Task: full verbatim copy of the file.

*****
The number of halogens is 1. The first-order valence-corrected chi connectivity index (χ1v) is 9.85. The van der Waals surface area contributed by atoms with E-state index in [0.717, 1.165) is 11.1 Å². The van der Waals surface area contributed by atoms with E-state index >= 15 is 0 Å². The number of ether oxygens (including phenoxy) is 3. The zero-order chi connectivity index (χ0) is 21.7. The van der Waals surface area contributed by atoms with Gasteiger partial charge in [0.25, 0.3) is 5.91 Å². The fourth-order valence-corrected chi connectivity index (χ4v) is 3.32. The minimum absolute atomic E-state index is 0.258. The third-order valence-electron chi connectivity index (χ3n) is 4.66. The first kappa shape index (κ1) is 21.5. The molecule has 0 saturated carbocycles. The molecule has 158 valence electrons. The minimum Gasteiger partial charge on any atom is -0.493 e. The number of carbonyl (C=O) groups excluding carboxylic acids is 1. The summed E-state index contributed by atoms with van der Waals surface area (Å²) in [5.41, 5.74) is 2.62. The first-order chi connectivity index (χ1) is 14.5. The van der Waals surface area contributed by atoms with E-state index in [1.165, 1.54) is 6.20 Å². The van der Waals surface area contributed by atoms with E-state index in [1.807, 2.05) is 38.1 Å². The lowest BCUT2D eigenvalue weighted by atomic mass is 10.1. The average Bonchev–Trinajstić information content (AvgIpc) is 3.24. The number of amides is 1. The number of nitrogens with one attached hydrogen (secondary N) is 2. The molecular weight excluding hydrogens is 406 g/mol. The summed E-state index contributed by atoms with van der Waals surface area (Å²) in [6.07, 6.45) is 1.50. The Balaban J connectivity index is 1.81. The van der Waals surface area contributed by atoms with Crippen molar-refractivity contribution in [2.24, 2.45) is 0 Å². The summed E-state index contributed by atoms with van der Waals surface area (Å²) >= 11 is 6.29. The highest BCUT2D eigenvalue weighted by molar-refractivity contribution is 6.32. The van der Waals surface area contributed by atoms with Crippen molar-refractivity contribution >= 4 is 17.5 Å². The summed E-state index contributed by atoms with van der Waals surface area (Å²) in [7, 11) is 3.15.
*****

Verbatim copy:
The number of halogens is 1. The first-order valence-corrected chi connectivity index (χ1v) is 9.85. The van der Waals surface area contributed by atoms with E-state index in [0.717, 1.165) is 11.1 Å². The van der Waals surface area contributed by atoms with E-state index >= 15 is 0 Å². The number of ether oxygens (including phenoxy) is 3. The zero-order chi connectivity index (χ0) is 21.7. The van der Waals surface area contributed by atoms with Gasteiger partial charge in [0.25, 0.3) is 5.91 Å². The fourth-order valence-corrected chi connectivity index (χ4v) is 3.32. The minimum absolute atomic E-state index is 0.258. The third-order valence-electron chi connectivity index (χ3n) is 4.66. The first kappa shape index (κ1) is 21.5. The molecule has 0 saturated carbocycles. The molecule has 158 valence electrons. The minimum Gasteiger partial charge on any atom is -0.493 e. The number of carbonyl (C=O) groups excluding carboxylic acids is 1. The summed E-state index contributed by atoms with van der Waals surface area (Å²) in [5.41, 5.74) is 2.62. The first-order chi connectivity index (χ1) is 14.5. The van der Waals surface area contributed by atoms with E-state index in [1.165, 1.54) is 6.20 Å². The van der Waals surface area contributed by atoms with E-state index in [1.807, 2.05) is 38.1 Å². The lowest BCUT2D eigenvalue weighted by atomic mass is 10.1. The average Bonchev–Trinajstić information content (AvgIpc) is 3.24. The number of amides is 1. The number of nitrogens with one attached hydrogen (secondary N) is 2. The molecular weight excluding hydrogens is 406 g/mol. The summed E-state index contributed by atoms with van der Waals surface area (Å²) in [6.07, 6.45) is 1.50. The Balaban J connectivity index is 1.81. The van der Waals surface area contributed by atoms with Crippen molar-refractivity contribution in [2.24, 2.45) is 0 Å². The summed E-state index contributed by atoms with van der Waals surface area (Å²) >= 11 is 6.29. The highest BCUT2D eigenvalue weighted by molar-refractivity contribution is 6.32. The van der Waals surface area contributed by atoms with Crippen molar-refractivity contribution >= 4 is 17.5 Å². The summed E-state index contributed by atoms with van der Waals surface area (Å²) in [7, 11) is 3.15.